The final chapter starts out with the school principal entering Kouryuu's secret lair in the school's basement, where the jealous teacher lets her in on his plans to build "Black Ryuu (dragon)" to shoot down Roger's ship. The principal (who's name is never given) goes along with the fantasy until Kouryuu describes her as laughing alongside him maniacally in an unfeminine way. The teacher is brought back to reality, but it's obvious that he at least has a functional ship engine built, so the principal agrees to help him with further work. Meanwhile, Juuji has slipped out of the hospital to try to get the Fortuner up and running again. He's accompanied by Gooto and Azel, who are a little panicked that he may recall what had caused the explosion 2 months earlier. Sakumi looks for him in the hospital, then tracks him down to the launchpad next to the school, and yells out that she's sorry that she and the other two had caused him to blow up. Juuji assaults Gooto and Azel, and as the sparks fly, Roger says that this brings him back to the civil war in the United Kingdom of Texas, which had resulted in the creation of the 51st State. Later, Juuji gets captured by his doctors and injected with antibiotics as revenge for having escaped them. In his room, Sakumi sees all the posters of airplanes and spaceships. She hands over her class notes from the lessons he'd missed, but they just contain insults from Kouryuu. Juuji returns to class the next day to shoot his teacher with his blaster, and discovers that Kouryuu now has a functioning anti-blaster suit of his own.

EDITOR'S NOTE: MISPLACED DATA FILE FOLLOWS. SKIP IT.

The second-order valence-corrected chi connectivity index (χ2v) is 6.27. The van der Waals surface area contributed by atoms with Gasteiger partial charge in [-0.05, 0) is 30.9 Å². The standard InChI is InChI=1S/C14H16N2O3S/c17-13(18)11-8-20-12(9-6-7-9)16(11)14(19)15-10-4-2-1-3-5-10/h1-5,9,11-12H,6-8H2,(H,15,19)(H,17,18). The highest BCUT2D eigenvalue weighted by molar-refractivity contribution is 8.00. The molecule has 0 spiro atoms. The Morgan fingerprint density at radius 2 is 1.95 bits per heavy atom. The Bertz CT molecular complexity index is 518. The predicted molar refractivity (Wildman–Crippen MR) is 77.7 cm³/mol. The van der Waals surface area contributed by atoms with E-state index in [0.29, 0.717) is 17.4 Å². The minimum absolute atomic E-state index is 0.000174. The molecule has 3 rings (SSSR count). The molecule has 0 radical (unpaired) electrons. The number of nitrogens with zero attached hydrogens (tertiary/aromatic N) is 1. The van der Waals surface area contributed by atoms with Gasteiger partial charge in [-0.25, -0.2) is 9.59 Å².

The last page is a fake preview for volume 3, drawn by Taku Koide.

Summary: Juuji gets into trouble as the owner of the Fortuner space ship, and has to save the world in his spare time. Kouryuu remains jealous, and Azel causes problems because she has too much free time. Good stuff. Recommended.

(Back cover detail.)

Note: Crossover jokes and cultural references show up in manga off and on. It's not something that happens all the time, but Tezuka loved putting in pictures of Batman, Superman and Godzilla in his stories back in the '60s and '70s, so there is a long tradition for it. On page 152, Sakumi is wearing a "Dragon Half" shirt.